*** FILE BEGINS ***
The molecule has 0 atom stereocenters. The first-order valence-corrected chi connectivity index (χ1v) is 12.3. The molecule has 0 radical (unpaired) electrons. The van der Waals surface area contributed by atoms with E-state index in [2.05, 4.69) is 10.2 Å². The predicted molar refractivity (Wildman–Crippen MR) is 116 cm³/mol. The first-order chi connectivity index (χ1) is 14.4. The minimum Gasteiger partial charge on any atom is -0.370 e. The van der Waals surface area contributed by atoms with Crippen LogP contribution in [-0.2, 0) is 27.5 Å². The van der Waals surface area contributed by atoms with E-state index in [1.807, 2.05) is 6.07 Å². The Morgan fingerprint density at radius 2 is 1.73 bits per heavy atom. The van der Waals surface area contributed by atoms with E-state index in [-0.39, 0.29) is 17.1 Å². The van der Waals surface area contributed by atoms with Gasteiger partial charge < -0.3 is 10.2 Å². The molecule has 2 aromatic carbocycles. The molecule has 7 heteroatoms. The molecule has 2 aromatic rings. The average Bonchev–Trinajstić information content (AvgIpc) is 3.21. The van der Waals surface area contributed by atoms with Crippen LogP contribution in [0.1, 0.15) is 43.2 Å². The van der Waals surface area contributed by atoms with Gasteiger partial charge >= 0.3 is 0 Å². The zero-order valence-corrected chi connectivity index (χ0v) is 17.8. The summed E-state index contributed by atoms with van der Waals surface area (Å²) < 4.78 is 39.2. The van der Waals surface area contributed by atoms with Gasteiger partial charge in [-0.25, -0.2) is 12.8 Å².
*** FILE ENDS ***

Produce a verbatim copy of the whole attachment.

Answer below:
The molecule has 0 atom stereocenters. The first-order valence-corrected chi connectivity index (χ1v) is 12.3. The molecule has 0 radical (unpaired) electrons. The van der Waals surface area contributed by atoms with E-state index in [2.05, 4.69) is 10.2 Å². The predicted molar refractivity (Wildman–Crippen MR) is 116 cm³/mol. The first-order chi connectivity index (χ1) is 14.4. The minimum Gasteiger partial charge on any atom is -0.370 e. The van der Waals surface area contributed by atoms with Crippen LogP contribution in [-0.2, 0) is 27.5 Å². The van der Waals surface area contributed by atoms with E-state index in [1.807, 2.05) is 6.07 Å². The Morgan fingerprint density at radius 2 is 1.73 bits per heavy atom. The van der Waals surface area contributed by atoms with E-state index in [-0.39, 0.29) is 17.1 Å². The van der Waals surface area contributed by atoms with Gasteiger partial charge < -0.3 is 10.2 Å². The molecule has 2 aromatic carbocycles. The molecule has 7 heteroatoms. The molecule has 2 aromatic rings. The average Bonchev–Trinajstić information content (AvgIpc) is 3.21. The van der Waals surface area contributed by atoms with Crippen LogP contribution in [0.1, 0.15) is 43.2 Å². The van der Waals surface area contributed by atoms with Gasteiger partial charge >= 0.3 is 0 Å². The zero-order valence-corrected chi connectivity index (χ0v) is 17.8. The summed E-state index contributed by atoms with van der Waals surface area (Å²) < 4.78 is 39.2. The van der Waals surface area contributed by atoms with Gasteiger partial charge in [-0.25, -0.2) is 12.8 Å².